Scholia Reviews ns 7 (1998) 4.

Dirk Obbink (ed.), Philodemus: On Piety. Part 1: Critical Text with Commentary. Clarendon Press: Oxford, 1996. Pp. xii + 676, incl. 8 plates and 4 figures. ISBN 0-19-815008-3. UK£75.00.

Clive Chandler
Department of Classics, University of Cape Town

Obbink's edition and commentary of the first part of the work On Piety from the Villa dei Papiri at Herculaneum is something of a landmark in Philodemus and Epicurean studies. Obbink is to be commended not only for the sheer labour and diligence which have obviously gone into this work, but also for producing a superbly accurate and accessible edition of an extremely difficult text.[[1]] The edition will become an essential tool for scholars of Epicureanism and Hellenistic philosophy, and will undoubtedly also be of interest to students of papyrology, philology, ancient religion, Cicero, and the intellectual climate of the first century B.C.

The work itself (actually the first part of the treatise) was originally contained in a single papyrus roll which was subsequently split lengthwise after excavation in the eighteenth century to facilitate access to the contents. Unfortunately after the two halves were separated they were given different catalogue numbers and unrolled at different times (PHerc. 1077 in 1787 and PHerc. 1098 as late as 1825). The dislocation of the work, and its attendant complications, had serious consequences and has impeded all editorial endeavours until Obbink's.[[2]] Although the restored title of the work is reasonably secure, the authorship is entirely conjectural. Only the letter phi has survived which invites the supplements Ph[ilodemus] or Ph[aedrus] (pp. 88-89). Obbink does not commit himself to either conjecture, but generally uses 'Philodemus' or simply 'the author' for convenience. I shall call the author Philodemus throughout this review.

Despite the difficulties which confront an editor (or reader) of this text, the work itself is worth the effort. Like many of the works preserved in the Herculaneum papyri it is immersed in the polemics of its day. After Cicero's and Lucretius' testimony it constitutes one of the most complete records of Epicurean doctrine on the nature of the gods and human 'relations' with them from the first century B.C. It contains fascinating evidence for the Epicurean conception of the gods (passages which flesh out our evidence from other sources), Epicurean participation in ritual and cult, the social and psychological effects on ordinary communities of philosophical doctrine on the gods, and an explanation of the evolution of erroneous theologies, atheism, and justice.

Obbink's book is too large to review in detail so I shall confine myself to some general comments on the major sections. The introduction (pp. 1-103) begins with a useful discussion of Epicurus and Greek religion (pp. 1- 23). Obbink gives particular attention to Epicurus' (undeserved) reputation for 'atheism', a charge which Philodemus' work strives to disprove. But over half of the introduction (pp. 24-80) is devoted to papyrological considerations. Although it makes tough reading at times for the non-specialist, this section provides invaluable understanding of the nature of the extant text and Obbink's reconstruction of it. Obbink explains (pp. 37-53) how the original sequence of columns in the text was disrupted by the early method of unrolling and transcription (figs. 1 and 2, pp. 39, 43 provide welcome assistance). Obbink has managed to restore the original sequence by exploiting the discovery of a physical join between the right- and left-hand portions of column 54. This discovery, combined with the principle that the true sequence is generally the reverse of the copyists' sequence, constitutes a guideline for the reconstruction of the original sequence of columns.[[3]] To put it simply, editors of this text before Obbink have made the error of assuming that the copyists' sequence was the original one, without realising that the copyists numbered their transcriptions as they worked from the inner part of the split roll outwards. It is no surprise then that Obbink's edition presents a more comprehensible text than those of his predecessors! At last the diaeresis of the work and its parts can be followed and emerges as coherent (pp. 94-95). Obbink identifies four main sections: arguments for the gods (lines 1-723), observance of cult and ritual (lines 723- 1022), harms and benefits from the gods (lines 1023- 1701), and origin of atheism and justice (lines 1702- 2510, comm. pp. 281-83, 389-391, 458-464, 549-550).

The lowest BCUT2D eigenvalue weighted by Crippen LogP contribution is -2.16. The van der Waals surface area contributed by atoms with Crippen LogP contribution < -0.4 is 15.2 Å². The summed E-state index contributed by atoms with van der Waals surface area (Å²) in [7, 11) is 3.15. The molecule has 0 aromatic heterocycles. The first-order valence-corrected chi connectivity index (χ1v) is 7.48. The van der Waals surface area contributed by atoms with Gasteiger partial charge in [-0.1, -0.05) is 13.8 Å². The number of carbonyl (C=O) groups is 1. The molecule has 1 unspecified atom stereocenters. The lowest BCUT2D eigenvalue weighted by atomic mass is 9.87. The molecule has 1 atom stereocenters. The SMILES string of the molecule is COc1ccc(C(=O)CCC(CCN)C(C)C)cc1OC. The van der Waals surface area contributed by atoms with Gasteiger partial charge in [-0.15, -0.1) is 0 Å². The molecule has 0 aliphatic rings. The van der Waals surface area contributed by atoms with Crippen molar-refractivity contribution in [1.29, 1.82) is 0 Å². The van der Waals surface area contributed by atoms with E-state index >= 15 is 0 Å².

In presenting the text, apparatus, and translation (pp. 105-277), Obbink combines the advantages of columnar and continuous presentation of the text by utilising facing pages. The left half of the left page contains the apparatus, the right half the text as a column; the upper part of the right page contains the same text presented in continuous lineation and the lower part an English translation of that text. The reader can therefore elect to read the text in the form it appeared on the papyrus or as a continuous text. While this practice expands the length of the book it is not a superfluous indulgence: many readers will simply require a convenient text without attention to papyrological considerations and the right page is designed for them. If closer scrutiny of the text is required (conjectures, deletions, available space, line numbers), the reader has the left page which presents an accurate reconstruction of the form and stichometry of the original column.[[4]]

The text on both pages is easy on the eyes and the left page gives the reader as clear an idea as possible of the state of the text and any alterations which have been made to it. In addition to the text-critical signs used in editions of the Oxyrhynchus Papyri, Obbink has introduced an asterisk beneath letters which he has personally emended. Remarkably, there are very few inconsistencies between the texts of the left and right pages: only occasionally did I notice that a dot placed under a letter in the columnar text was omitted in the continuous text (e.g. in col. 9 line 240 p. 122 a dot is printed under all three letters of TO\N (supported in the apparatus), while on p. 123 the same word lacks a dot beneath the nu). However, since the columnar text is designed to render an accurate report of the extant text while the continuous one is for swift reading, such slips are negligible. Another advantage of Obbink's edition is that the lines of the text are numbered continuously (i.e. lines 1 through to 2510), a system which facilitates cross-referencing and location of passages.